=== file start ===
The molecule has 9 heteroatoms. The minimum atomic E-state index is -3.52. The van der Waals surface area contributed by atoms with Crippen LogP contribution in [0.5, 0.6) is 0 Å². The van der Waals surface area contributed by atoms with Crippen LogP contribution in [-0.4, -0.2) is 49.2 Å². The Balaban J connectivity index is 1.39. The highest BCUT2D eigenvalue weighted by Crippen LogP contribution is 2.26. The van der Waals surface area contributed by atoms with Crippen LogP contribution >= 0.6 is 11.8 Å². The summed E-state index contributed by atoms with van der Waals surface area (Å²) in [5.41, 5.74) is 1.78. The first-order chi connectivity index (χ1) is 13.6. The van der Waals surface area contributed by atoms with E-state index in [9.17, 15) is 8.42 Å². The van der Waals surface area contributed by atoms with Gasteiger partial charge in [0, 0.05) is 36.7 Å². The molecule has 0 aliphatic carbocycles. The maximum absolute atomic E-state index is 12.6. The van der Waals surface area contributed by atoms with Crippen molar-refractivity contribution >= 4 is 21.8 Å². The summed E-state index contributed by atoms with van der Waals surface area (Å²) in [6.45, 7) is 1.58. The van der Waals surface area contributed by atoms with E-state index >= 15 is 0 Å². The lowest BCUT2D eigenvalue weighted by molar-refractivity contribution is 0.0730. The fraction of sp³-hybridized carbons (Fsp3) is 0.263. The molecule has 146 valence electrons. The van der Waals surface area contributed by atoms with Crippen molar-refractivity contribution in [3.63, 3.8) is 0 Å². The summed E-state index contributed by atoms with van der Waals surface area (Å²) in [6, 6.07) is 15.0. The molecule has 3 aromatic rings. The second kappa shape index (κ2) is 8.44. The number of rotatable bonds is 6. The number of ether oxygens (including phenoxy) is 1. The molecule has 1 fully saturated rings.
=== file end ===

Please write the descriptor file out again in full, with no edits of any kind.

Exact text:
The molecule has 9 heteroatoms. The minimum atomic E-state index is -3.52. The van der Waals surface area contributed by atoms with Crippen LogP contribution in [0.5, 0.6) is 0 Å². The van der Waals surface area contributed by atoms with Crippen LogP contribution in [-0.4, -0.2) is 49.2 Å². The Balaban J connectivity index is 1.39. The highest BCUT2D eigenvalue weighted by Crippen LogP contribution is 2.26. The van der Waals surface area contributed by atoms with Crippen LogP contribution >= 0.6 is 11.8 Å². The summed E-state index contributed by atoms with van der Waals surface area (Å²) in [5.41, 5.74) is 1.78. The first-order chi connectivity index (χ1) is 13.6. The van der Waals surface area contributed by atoms with E-state index in [9.17, 15) is 8.42 Å². The van der Waals surface area contributed by atoms with Gasteiger partial charge in [0, 0.05) is 36.7 Å². The molecule has 0 aliphatic carbocycles. The maximum absolute atomic E-state index is 12.6. The van der Waals surface area contributed by atoms with Crippen molar-refractivity contribution >= 4 is 21.8 Å². The summed E-state index contributed by atoms with van der Waals surface area (Å²) in [6.45, 7) is 1.58. The van der Waals surface area contributed by atoms with E-state index >= 15 is 0 Å². The lowest BCUT2D eigenvalue weighted by molar-refractivity contribution is 0.0730. The fraction of sp³-hybridized carbons (Fsp3) is 0.263. The molecule has 146 valence electrons. The van der Waals surface area contributed by atoms with Crippen molar-refractivity contribution in [3.63, 3.8) is 0 Å². The summed E-state index contributed by atoms with van der Waals surface area (Å²) in [6, 6.07) is 15.0. The molecule has 3 aromatic rings. The second kappa shape index (κ2) is 8.44. The number of rotatable bonds is 6. The number of ether oxygens (including phenoxy) is 1. The molecule has 1 fully saturated rings.